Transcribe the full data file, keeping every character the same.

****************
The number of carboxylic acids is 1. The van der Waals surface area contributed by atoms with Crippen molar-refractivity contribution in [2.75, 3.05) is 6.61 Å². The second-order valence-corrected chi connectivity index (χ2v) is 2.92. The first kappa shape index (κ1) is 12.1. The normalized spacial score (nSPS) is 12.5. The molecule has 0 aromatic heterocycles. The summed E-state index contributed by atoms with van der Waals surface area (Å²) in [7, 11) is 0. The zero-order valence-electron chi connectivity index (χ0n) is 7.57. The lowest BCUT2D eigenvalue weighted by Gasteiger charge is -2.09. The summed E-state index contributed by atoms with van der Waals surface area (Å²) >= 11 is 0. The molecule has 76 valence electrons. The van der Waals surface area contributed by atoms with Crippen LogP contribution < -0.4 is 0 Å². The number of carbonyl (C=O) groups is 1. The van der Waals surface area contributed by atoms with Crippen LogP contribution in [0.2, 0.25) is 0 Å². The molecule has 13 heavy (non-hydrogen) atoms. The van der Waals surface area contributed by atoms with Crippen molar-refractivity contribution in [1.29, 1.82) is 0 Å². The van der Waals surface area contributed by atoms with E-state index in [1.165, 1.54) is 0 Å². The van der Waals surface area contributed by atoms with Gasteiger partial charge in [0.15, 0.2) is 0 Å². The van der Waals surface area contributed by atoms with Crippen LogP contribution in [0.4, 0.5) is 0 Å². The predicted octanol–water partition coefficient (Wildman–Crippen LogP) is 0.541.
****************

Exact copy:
The number of carboxylic acids is 1. The van der Waals surface area contributed by atoms with Crippen molar-refractivity contribution in [2.75, 3.05) is 6.61 Å². The second-order valence-corrected chi connectivity index (χ2v) is 2.92. The first kappa shape index (κ1) is 12.1. The normalized spacial score (nSPS) is 12.5. The molecule has 0 aromatic heterocycles. The summed E-state index contributed by atoms with van der Waals surface area (Å²) in [7, 11) is 0. The zero-order valence-electron chi connectivity index (χ0n) is 7.57. The lowest BCUT2D eigenvalue weighted by Gasteiger charge is -2.09. The summed E-state index contributed by atoms with van der Waals surface area (Å²) >= 11 is 0. The molecule has 76 valence electrons. The van der Waals surface area contributed by atoms with Crippen LogP contribution < -0.4 is 0 Å². The number of carbonyl (C=O) groups is 1. The van der Waals surface area contributed by atoms with Crippen LogP contribution in [0.2, 0.25) is 0 Å². The molecule has 13 heavy (non-hydrogen) atoms. The van der Waals surface area contributed by atoms with Crippen molar-refractivity contribution in [1.29, 1.82) is 0 Å². The van der Waals surface area contributed by atoms with E-state index in [1.165, 1.54) is 0 Å². The van der Waals surface area contributed by atoms with Gasteiger partial charge in [0.15, 0.2) is 0 Å². The van der Waals surface area contributed by atoms with Crippen LogP contribution in [0.4, 0.5) is 0 Å². The predicted octanol–water partition coefficient (Wildman–Crippen LogP) is 0.541.